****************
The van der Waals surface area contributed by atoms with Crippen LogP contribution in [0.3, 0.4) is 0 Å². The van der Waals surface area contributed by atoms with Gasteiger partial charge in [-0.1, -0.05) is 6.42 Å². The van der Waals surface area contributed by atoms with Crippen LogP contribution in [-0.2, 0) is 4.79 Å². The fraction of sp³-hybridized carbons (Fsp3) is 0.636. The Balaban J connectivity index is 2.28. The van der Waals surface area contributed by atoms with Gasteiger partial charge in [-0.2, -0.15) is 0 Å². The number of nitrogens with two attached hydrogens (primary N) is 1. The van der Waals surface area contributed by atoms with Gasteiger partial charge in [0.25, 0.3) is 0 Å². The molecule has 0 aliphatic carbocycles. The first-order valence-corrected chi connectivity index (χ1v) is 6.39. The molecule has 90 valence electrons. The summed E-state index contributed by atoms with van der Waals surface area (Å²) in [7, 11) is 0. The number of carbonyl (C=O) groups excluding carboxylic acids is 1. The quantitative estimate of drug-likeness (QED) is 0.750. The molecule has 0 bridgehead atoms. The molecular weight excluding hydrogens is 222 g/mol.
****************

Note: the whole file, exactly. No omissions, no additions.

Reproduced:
The van der Waals surface area contributed by atoms with Crippen LogP contribution in [0.3, 0.4) is 0 Å². The van der Waals surface area contributed by atoms with Gasteiger partial charge in [-0.1, -0.05) is 6.42 Å². The van der Waals surface area contributed by atoms with Crippen LogP contribution in [-0.2, 0) is 4.79 Å². The fraction of sp³-hybridized carbons (Fsp3) is 0.636. The Balaban J connectivity index is 2.28. The van der Waals surface area contributed by atoms with Gasteiger partial charge in [-0.2, -0.15) is 0 Å². The number of nitrogens with two attached hydrogens (primary N) is 1. The van der Waals surface area contributed by atoms with Gasteiger partial charge in [0.25, 0.3) is 0 Å². The molecule has 0 aliphatic carbocycles. The first-order valence-corrected chi connectivity index (χ1v) is 6.39. The molecule has 90 valence electrons. The summed E-state index contributed by atoms with van der Waals surface area (Å²) in [7, 11) is 0. The number of carbonyl (C=O) groups excluding carboxylic acids is 1. The quantitative estimate of drug-likeness (QED) is 0.750. The molecule has 0 bridgehead atoms. The molecular weight excluding hydrogens is 222 g/mol.